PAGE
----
Dynamics in Maya can be applied to objects using rigid-body or soft-body settings. With simple dynamics, also known as rigid-body dynamics. You can use NURBS or polygonal objects in dynamics simulations, but you must consider the objects' surface directions.Objects that interact can be active or passive. Passive objects, although they can be keyframe-animated, remain stationary; they can cause collisions , but aren't affected by them. Objects that are going to react to collisions must be set to active. You can switch an active object to passive and vice versa by setting the Active attribute in the Channel Box to on or off. You can also use Maya's Dynamics mode to simulate reality in how objects behave—for example, animating the way bowling pins react when struck with a bowling ball.
Soft Body Dynamics
Soft-body dynamics are handled in Maya by creating a set of particles that surround the object and influence it. When these particles collide with something or are moved by fields, the connected geometry moves with them. This is ideal for creating effects that mimic cloth and organic flexible materials. To get a realistic response, you must add goals or springs. Goals give the object a target shape to move toward, like a rubber squeeze toy that un-squeezes back to its original shape. Alternatively, springs add a lattice of tensioned springs throughout the geometry, like adding a box spring of rigidity to the object.
Creating a Soft-Body System
Any polygonal or NURBS object can be made into a soft body .You usually make an object soft with Bodies > Create Soft Body> option box, and then determine whether the object simply becomes soft or is duplicated to keep the original object as a goal. Normally, you choose the latter method so that the soft body tries to configure itself back to the shape of the original object. In either case, the object is then soft, but doesn't collide with other objects in the same manner as with rigid-body dynamics.
Soft /Rigid Bodies > Create Soft Body >
Sets the options when creating a soft body.
Converts the object to a soft body.
When the object must be more resilient than a soft cloth, you can add the Springs attribute to give the object a kind of support structure. This attribute creates a virtual spring object between each particle. Wire Walk Length setting. parameter connects springs not only between a particle and its neighbor, but also the neighbor's neighbor, and so forth. The default setting is 2.
Active and Passive Bodies
Objects that interact can be active or passive. Passive objects, although they can be keyframe-animated, remain stationary; they can cause collisions but aren't affected by them. Objects that are going to react to collisions must be set to active. You can switch an active object to passive and vice versa by setting the Active attribute in the Channel Box to on or off.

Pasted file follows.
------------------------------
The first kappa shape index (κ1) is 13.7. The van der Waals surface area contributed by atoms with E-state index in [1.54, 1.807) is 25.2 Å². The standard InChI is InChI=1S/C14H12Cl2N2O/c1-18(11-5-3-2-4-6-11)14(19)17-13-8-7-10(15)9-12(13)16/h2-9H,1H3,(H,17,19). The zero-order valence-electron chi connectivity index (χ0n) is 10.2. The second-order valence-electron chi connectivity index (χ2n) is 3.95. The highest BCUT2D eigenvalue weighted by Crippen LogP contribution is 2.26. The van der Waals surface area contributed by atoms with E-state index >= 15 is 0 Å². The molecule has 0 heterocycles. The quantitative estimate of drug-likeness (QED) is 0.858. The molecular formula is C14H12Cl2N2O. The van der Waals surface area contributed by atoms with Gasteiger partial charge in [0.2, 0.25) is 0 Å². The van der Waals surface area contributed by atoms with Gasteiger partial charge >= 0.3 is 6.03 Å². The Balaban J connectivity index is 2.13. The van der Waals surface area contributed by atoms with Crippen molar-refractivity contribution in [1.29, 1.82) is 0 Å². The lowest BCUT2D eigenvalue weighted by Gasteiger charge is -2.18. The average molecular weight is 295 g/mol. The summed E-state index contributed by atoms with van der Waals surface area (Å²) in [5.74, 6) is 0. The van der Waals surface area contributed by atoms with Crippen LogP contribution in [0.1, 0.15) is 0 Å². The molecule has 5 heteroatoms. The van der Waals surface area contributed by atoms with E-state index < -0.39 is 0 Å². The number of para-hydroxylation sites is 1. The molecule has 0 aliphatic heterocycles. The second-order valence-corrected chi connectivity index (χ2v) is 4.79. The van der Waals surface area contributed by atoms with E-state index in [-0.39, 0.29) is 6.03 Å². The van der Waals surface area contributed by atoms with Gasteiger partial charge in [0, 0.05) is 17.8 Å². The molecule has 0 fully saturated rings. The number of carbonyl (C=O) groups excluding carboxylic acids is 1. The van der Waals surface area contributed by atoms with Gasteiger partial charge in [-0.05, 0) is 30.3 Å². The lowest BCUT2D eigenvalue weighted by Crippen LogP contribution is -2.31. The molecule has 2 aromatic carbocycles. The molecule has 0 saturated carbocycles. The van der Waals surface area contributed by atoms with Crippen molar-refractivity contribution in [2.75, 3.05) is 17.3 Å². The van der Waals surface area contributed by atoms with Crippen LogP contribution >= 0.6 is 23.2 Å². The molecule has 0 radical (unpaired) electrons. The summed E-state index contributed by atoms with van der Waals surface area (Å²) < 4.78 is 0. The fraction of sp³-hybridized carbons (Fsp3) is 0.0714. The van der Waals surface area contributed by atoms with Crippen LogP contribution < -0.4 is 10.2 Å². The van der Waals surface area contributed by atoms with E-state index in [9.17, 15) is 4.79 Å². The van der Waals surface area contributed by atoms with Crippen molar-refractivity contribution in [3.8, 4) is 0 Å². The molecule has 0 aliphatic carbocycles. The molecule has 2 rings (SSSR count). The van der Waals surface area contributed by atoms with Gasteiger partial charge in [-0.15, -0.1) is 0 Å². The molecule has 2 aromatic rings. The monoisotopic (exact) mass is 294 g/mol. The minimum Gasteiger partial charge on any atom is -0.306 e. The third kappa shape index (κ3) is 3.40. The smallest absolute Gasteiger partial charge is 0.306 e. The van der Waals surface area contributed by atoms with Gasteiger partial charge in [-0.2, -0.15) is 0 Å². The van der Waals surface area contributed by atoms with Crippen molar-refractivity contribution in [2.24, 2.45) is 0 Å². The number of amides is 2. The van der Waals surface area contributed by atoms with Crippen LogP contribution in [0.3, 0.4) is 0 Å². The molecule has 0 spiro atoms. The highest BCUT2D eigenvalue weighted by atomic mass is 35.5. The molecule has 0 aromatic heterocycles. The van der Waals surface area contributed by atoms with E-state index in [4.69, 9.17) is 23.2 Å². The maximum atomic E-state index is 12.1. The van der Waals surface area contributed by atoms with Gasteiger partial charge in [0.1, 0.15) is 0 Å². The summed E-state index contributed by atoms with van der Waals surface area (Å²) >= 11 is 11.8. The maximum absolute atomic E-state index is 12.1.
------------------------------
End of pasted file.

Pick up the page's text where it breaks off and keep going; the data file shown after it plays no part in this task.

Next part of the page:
You can set values for Initial Velocity and Initial Spin for active objects .
Fig8-1 Dynamics settings for active rigid bodies
Fields are localized or global forces that act on objects. You can simulate the motion of natural forces with dynamics fields.Fields have their own icons in a scene, so it's easier to select them if you want to animate a field or change its attributes. These fields are included with Maya.
Stand-alone fields influence objects from a stationary or moving position in the workspace. It's not owned by geometry.
Object Field are owned by an object and exert influence from the object. You can add fields to polygons, Nurbs curves or surfaces, particle objects, lattices or curves on the surface.
Volume Fields You can select a volume to define the region in space in which particles are affected.
The following fields are included with Maya:
- Air An air field simulates the effects of moving air. The objects you connect to the air field accelerate or decelerate so their velocities match that of the air as the animation plays. A "push" type of field, it comes with presets for Wind, Wake, and Fan.
- Drag a field that slows the momentum over time of objects within its reach. A drag field exerts a friction or braking force on an object that's animated with dynamic motion.
- Gravity The most commonly used field, it causes objects to move and accelerate in a given direction. You can limit its reach to create localized gravity fields. It simulates the Earth's gravitational force.
- Newton Similar to gravity, but operates in a spherical manner. A newton field pulls object towards it. Objects are attracted to Newton fields more strongly depending on their mass and their distance from the Newton field.
- Radial A radial field pushes objects away or pulls them toward itself, like a magnet. Like the Newton field, but it doesn't take mass into account. It can be set to diminish with distance, as with the Gravity and Air fields, and it can be set to push or pull.
- Turbulence Makes the object's motion or deformations more random. Turbulence is usually applied to soft bodies or particles to create the impression of wind or waves.
- Uniform A field that pushes objects in a specified direction. Like the Gravity field, but without the progressive acceleration that Gravity includes.
- Vortex A kind of rotating gravity, the Vortex field pulls objects in a spiraling motion that's centered on the field's icon. Often used to create galaxies, whirlpools, or tornados with particle systems.
- Volume Axis A complex field that lets you specify a volume shape (cube, sphere, cylinder, cone, or torus) and then create effects that work within the shape. You can use the Volume axis field to create effects such as particles flowing around obstacles ,solar flares, mushroom clouds, explosions, tornadoes, and rocket exhaust.